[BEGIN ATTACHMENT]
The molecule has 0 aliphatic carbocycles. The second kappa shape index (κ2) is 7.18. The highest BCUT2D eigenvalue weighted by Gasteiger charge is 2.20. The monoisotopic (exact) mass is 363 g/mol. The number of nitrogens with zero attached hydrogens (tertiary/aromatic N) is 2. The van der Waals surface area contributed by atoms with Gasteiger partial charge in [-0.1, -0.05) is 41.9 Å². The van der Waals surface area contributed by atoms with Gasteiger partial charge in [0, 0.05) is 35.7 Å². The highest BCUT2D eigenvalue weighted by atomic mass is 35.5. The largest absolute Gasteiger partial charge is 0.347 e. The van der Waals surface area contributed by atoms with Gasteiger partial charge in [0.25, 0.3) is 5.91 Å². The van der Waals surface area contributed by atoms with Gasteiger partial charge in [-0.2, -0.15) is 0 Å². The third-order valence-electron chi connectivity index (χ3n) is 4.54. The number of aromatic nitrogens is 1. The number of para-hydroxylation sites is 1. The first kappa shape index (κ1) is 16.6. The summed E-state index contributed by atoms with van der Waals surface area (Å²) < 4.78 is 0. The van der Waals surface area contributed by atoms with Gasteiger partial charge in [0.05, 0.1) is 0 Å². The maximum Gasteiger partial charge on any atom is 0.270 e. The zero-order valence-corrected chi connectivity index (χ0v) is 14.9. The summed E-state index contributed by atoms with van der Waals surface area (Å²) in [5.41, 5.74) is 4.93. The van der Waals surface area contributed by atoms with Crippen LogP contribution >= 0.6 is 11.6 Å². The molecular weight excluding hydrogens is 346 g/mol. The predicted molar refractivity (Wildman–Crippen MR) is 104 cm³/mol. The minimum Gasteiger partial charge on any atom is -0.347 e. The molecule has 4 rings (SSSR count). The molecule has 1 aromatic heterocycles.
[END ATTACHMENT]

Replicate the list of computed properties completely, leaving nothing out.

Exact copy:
The molecule has 0 aliphatic carbocycles. The second kappa shape index (κ2) is 7.18. The highest BCUT2D eigenvalue weighted by Gasteiger charge is 2.20. The monoisotopic (exact) mass is 363 g/mol. The number of nitrogens with zero attached hydrogens (tertiary/aromatic N) is 2. The van der Waals surface area contributed by atoms with Gasteiger partial charge in [-0.1, -0.05) is 41.9 Å². The van der Waals surface area contributed by atoms with Gasteiger partial charge in [0, 0.05) is 35.7 Å². The highest BCUT2D eigenvalue weighted by atomic mass is 35.5. The largest absolute Gasteiger partial charge is 0.347 e. The van der Waals surface area contributed by atoms with Gasteiger partial charge in [0.25, 0.3) is 5.91 Å². The van der Waals surface area contributed by atoms with Gasteiger partial charge in [-0.2, -0.15) is 0 Å². The third-order valence-electron chi connectivity index (χ3n) is 4.54. The number of aromatic nitrogens is 1. The number of para-hydroxylation sites is 1. The first kappa shape index (κ1) is 16.6. The summed E-state index contributed by atoms with van der Waals surface area (Å²) < 4.78 is 0. The van der Waals surface area contributed by atoms with Gasteiger partial charge in [0.05, 0.1) is 0 Å². The maximum Gasteiger partial charge on any atom is 0.270 e. The zero-order valence-corrected chi connectivity index (χ0v) is 14.9. The summed E-state index contributed by atoms with van der Waals surface area (Å²) in [5.41, 5.74) is 4.93. The van der Waals surface area contributed by atoms with Crippen LogP contribution >= 0.6 is 11.6 Å². The molecular weight excluding hydrogens is 346 g/mol. The predicted molar refractivity (Wildman–Crippen MR) is 104 cm³/mol. The minimum Gasteiger partial charge on any atom is -0.347 e. The molecule has 4 rings (SSSR count). The molecule has 1 aromatic heterocycles.